Karl Leonhard (1904-88) and his academic influence through the ‘Erlangen School’

AHP readers may be interested in a forthcoming piece in History of Psychiatry that is now available online: “Karl Leonhard (1904-88) and his academic influence through the ‘Erlangen School’” by Birgit Braun. Abstract:

The Erlangen University Psychiatric and Mental Clinic was an annexe to the Erlangen Mental Asylum, so when Leonhard worked there he became acquainted with acute and chronic stages of schizophrenia. This can be viewed as a decisive impulse for his later differentiated classification of types of schizophrenia. The suspicion that Leonhard suffered from attention deficit hyperactivity disorder cannot be supported. His reticence concerning social-psychiatric aspects is analyzed in the context of his early professional contact with the ‘Erlangen system’ of open care and its Nazi perversion. Leonhard’s role in national-socialism is still uncertain. His unsuccessful attempts to retain the Erlangen Chair of Psychiatry and Mental Illness in 1951 can be viewed as his first difficulty in the tensions between West Germany and East Germany.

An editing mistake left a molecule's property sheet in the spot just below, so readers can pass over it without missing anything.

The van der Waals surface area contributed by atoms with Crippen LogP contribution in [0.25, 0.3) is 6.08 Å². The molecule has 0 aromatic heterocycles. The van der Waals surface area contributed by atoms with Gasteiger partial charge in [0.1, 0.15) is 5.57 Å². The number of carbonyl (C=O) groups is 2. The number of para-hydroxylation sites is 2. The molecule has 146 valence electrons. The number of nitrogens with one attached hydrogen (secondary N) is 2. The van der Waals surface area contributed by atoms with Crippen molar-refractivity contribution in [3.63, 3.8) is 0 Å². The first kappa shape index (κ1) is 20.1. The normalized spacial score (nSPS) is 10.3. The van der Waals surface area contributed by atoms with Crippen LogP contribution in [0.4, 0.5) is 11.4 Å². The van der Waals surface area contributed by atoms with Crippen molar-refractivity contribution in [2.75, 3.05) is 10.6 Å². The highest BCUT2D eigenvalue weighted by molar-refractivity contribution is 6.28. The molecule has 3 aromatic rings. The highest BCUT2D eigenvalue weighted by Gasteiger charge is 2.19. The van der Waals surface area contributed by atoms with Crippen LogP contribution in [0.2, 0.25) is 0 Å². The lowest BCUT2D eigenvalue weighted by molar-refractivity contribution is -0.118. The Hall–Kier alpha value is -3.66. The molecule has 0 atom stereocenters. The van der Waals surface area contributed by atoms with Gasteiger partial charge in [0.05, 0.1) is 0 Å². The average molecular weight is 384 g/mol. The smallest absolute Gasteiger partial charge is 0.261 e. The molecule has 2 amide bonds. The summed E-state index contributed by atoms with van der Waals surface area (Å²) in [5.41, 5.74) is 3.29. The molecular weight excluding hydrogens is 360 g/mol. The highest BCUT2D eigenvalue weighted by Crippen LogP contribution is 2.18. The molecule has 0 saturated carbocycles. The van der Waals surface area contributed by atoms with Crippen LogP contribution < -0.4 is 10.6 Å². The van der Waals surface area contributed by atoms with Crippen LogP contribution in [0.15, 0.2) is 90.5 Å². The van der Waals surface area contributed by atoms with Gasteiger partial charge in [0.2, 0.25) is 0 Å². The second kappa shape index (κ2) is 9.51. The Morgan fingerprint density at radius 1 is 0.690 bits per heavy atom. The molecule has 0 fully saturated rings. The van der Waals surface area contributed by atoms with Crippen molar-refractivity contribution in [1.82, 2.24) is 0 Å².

About Jacy Young

Jacy Young is a professor at Quest University Canada. A critical feminist psychologist and historian of psychology, she is committed to critical pedagogy and public engagement with feminist psychology and the history of the discipline.